73 percent of national adults understand that spending too much on federal programs that are either not needed or wasteful is the primary cause for our $14 trillion-plus national debt.
Only 22 percent believe that not raising enough money via taxes is to blame for the deficit.
When respondents were asked how they would prefer Congress attempt to reduce the federal budget deficit, 20 percent said only with spending cuts and 28 percent responded mostly with spending cuts, totaling 48 percent that want Washington to focus on cutting spending.
Despite the far left's howling about raising taxes being the be-all end-all of our deficit problems, only nine percent prefer the deficit be reduced mostly with tax increases and a mere two percent believe the deficit problem can be handled using only tax increases, totaling 11 percent of national adults prefer for Washington to use raising taxes to bring down our debt.
37 percent believe that spending cuts and tax increases together should be used.
The major partisan distinctions in response to this question reflect the choice between mostly/only spending cuts versus the equal use of spending cuts and tax increases. Republicans are most likely to favor the former; Democrats, the latter. Independents' views are between these two extremes. Relatively few Americans of any partisan identification favor mostly or only using tax increases to reduce the deficit.
Americans have been clearly informed of the positions the two political parties in Washington hold, having witnessed the very public battle over the recent budget deal passed where Republicans fought hard to include as many spending cuts as possible and Democrats fighting tooth and nail to limit those cuts.
According to another Gallup poll, 48 percent of Americans favor Republicans on the issue of the federal deficit with only 36 favoring Democrats. (via CNBC)
The federal budget was the only issue in which respondents clearly preferred one party over the other, with 48 percent favoring Republicans and 36 percent Democrats.
The poll found that Americans favored Republicans by smaller margins on four other issues: Afghanistan, the U.S. economy, immigration and jobs. Democrats held a small advantage on handling healthcare, the poll found.
When faced with poll after poll showing Americans know where the problems lie and showing preference to how Americans want the deficit reductions handled, the far left fall back to the position of "Americans are too stupid to really understand the problem". The mere 11 percent of the population that want only or mostly taxes increases, in their minds, are the only ones who truly have the brains to understand.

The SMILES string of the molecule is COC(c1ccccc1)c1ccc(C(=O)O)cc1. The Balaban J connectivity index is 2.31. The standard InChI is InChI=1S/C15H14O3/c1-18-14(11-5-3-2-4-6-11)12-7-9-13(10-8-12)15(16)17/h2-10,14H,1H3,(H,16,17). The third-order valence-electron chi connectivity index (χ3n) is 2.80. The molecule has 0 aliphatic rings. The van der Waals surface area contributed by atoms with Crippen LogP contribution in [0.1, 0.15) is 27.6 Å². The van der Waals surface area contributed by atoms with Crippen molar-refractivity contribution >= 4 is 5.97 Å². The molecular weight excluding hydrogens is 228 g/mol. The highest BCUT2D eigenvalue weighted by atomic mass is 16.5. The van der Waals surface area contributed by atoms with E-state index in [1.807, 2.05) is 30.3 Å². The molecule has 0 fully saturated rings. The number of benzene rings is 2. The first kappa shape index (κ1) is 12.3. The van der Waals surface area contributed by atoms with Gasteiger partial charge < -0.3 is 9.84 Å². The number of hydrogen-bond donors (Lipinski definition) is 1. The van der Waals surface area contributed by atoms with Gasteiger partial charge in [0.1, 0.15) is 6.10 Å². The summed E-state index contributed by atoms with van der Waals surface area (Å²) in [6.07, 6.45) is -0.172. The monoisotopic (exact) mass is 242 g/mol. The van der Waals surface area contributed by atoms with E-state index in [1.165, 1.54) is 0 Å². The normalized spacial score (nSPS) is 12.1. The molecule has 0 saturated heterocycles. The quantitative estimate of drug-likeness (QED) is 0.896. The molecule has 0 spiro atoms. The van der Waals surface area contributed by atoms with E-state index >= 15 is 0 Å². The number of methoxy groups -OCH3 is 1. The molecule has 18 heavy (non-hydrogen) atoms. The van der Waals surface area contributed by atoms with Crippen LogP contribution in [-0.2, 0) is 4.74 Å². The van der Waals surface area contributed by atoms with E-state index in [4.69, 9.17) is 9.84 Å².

This is evidenced by an Yglesias post, which seems to be the meme the far left use whenever public opinion puts them so far into the minority.
His title "The Public At Least Thinks It Wants Spending Cuts To Be A Very Large Part of Deficit Reduction."
Arrogance be thy name.
According to the latest Reuters/Ipsos poll asking Americans about the direction of the country, 60 percent believe America to be on the wrong track going the wrong way with only 25 percent believing the opposite.
Rasmussen shows the number saying we are on the wrong track to 71 percent and CBS News/NY Times shows 70 percent say wrong track.
In 2010, midterms, Americans made a huge statement by giving the GOP a net gain in the House of Representatives which not only gave them control but was the largest net gain of seats seen in over 70 years.
Americans also handed Senate Republicans more seats, although Democrats still control the Senate (by a much smaller margin) and the White House.
During the budget recent budget battle, Speaker of the House, John Boehner, was quoted as saying "We control one-half of one-third of the government. We can't impose our will on another body. We can't impose our will on the Senate. All we can do is to fight for all of the spending cuts that we can get an agreement to."
While Congress controls the purse strings, no bill that passes the House of Representatives which includes massive spending cuts, as a plurality of the public prefers the deficit to be handled, can get to floor of the Senate because Harry Reid, a Democrat, is Senate majority leader and has the power to bring it to the floor and Democrats hold a small majority, so even if brought up, the GOP cannot get it passed.
If they did, the president, a Democrat himself, has the power to veto it.
This puts the choice directly into the hands of the American public in 2012. Are people like Yglesias correct in believing the Americans only "think" they know what they want, but don't "really mean" it?
I don't think so. I personally think Americans are smart. They understand the problems. They understand the solutions. Most importantly, they understand who is standing in the way of reaching those solutions.
In 2012, 23 Democratic Senate seats are in play and only 10 Republican held seats and the Democrat in the White House faces a reelection challenge.
Americans will have a clear choice of whether they wish to continue to see spending out of control or whether they want to see spending cuts without the massive battle over every dollar cut by a political party that seems to believe that spending more money than you have and continuing to borrow money is simply business as usual in Washington.
If they balanced their personal checkbooks in the same manner as they do Washington's, they would be paying more in overdraft fees to their banks than the whole budget itself.